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Live updates: Former Va. Gov. McDonnell and wife charged

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January 21, 2014
(Jahi Chikwendiu / The Washington Post)

(Jahi Chikwendiu / The Washington Post)

Former Virginia Gov. Robert F. McDonnell and his wife Maureen were charged in federal court Tuesday with illegally accepting gifts, luxury vacations and large loans from a wealthy Richmond-area businessman who sought special treatment from state government. We’re bringing you the latest updates here.

  • Mark Berman
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We’re wrapping up our live coverage of the indictments for the night. Here are some key links going forward:

  • Mark Berman
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Laura Vozzella reports from Richmond:

“As with any criminal accusation, judgment should be reserved until the facts are fully known,” said Steve Benjamin, a Richmond attorney for former governor’s mansion chef Todd Schneider.

Schneider, after being accused of pilfering food from the mansion kitchen, tipped off investigators to the McDonnell’s relationship with Williams. The chef eventually pleaded no contest to misdemeanor charges.

  • Mark Berman
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Rachel Weiner reports from Richmond:

Sen. Richard H. Black (R-Loudoun) said that while he hasn’t read the indictment yet, he worries about the “political aspect” of the charges. 

“I am surprised because from what I can tell, Gov. McDonnell never took any action on behalf of Star Scientific,” he said. “I always view these political trials with a degree of skepticism, whether it’s a Democrat or a Republican.”

  • Mark Berman
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Rachel Weiner reports from Richmond:

Despite the indictment, Del. David B. Albo (R-Fairfax) said he stands by McDonnell.

“As far as I know Bob McDonnell, there is not a dishonest bone in his body,” he said. “If Rita and I died, I’d like Bob McDonnell to raise my kids. That’s how highly I think of him. … I can’t imagine that he would ever intend on breaking the law. But it’s up to the people of Virginia now.”

  • Mark Berman
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In his first public comment since the indictment, McDonnell stressed his innocence and called the charges against him “false allegations.”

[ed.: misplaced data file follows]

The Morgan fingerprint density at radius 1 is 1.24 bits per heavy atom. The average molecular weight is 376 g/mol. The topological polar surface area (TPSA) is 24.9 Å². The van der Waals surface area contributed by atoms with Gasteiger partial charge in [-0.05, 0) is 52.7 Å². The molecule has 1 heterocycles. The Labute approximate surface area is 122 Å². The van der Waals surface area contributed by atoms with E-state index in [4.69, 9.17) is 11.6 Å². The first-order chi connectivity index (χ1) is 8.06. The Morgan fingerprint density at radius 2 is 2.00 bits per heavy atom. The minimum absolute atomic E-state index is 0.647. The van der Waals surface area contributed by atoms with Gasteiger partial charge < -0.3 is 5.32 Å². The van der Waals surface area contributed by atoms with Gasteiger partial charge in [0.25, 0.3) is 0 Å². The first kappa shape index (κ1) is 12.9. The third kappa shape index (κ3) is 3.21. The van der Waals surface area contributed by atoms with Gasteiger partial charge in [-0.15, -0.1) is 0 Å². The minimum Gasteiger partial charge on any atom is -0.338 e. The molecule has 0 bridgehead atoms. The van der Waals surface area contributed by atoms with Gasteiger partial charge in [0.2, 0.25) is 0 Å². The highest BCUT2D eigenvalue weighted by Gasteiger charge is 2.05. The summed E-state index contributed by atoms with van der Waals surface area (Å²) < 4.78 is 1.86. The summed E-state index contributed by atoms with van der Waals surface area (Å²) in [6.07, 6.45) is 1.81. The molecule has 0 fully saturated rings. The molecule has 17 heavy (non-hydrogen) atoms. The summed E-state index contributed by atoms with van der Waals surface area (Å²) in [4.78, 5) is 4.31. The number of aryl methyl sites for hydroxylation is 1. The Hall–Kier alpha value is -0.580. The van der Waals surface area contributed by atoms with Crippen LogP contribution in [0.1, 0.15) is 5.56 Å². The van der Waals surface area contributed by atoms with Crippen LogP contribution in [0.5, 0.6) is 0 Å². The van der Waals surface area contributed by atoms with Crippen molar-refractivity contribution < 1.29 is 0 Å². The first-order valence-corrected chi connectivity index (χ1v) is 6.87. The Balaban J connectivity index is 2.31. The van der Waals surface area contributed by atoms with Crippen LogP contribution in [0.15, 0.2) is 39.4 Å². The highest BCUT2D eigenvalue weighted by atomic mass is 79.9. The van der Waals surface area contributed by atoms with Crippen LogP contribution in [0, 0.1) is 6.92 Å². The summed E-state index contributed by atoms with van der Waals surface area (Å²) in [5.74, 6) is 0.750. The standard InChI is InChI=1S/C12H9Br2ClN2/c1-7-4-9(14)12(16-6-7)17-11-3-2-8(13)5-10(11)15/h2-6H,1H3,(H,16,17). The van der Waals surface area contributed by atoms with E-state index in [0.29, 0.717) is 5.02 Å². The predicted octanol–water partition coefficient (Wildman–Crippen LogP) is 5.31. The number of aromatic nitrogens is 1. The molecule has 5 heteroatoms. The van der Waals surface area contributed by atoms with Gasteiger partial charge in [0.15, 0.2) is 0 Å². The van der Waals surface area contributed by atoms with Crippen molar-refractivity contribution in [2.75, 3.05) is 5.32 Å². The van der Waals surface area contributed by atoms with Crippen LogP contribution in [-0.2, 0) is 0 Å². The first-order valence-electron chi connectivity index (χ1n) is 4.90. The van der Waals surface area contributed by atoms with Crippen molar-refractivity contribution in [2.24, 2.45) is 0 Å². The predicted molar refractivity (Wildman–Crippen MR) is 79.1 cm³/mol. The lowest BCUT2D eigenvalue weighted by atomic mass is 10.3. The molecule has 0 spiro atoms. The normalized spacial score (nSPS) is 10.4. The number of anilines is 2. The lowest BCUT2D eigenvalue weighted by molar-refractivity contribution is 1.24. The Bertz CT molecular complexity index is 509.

“I repeat again, emphatically, that I did nothing illegal for Mr. Williams,” said McDonnell, who spoke for several minutes.

McDonnell, outlining his personal history and citing several achievements from his gubernatorial tenure, said he has given his “heart and soul” to the people of Virginia.

The investigation “has been incredibly agonizing,” he said, but he promised to fight against the charges.

  • Mark Berman
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Former Virginia governor Robert F. McDonnell plans to issue his first live comment on the indictments at 7 p.m. You can watch a stream of the comments here:

  • Mark Berman
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Pat Mullins, the chairman of the Republican Party of Virginia, said in a statement that the indictments should be a reminder that ethics reforms are needed.

“It is my fervent hope that the justice system will be allowed to take its course without sensationalism or partisanship,” he said. “But these indictments are a reminder that our Commonwealth needs to enact ethics reform that promotes open and transparent government.”

Calling the news “extremely disappointing,” Mullins said he spoke with McDonnell earlier Tuesday and said the former governor and his wife remain in Mullins’s prayers.

 

  • Mark Berman
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Chris Cillizza explains what other politicians can learn from McDonnell’s transition from party superstar (and potential vice-presidential pick) to political pariah: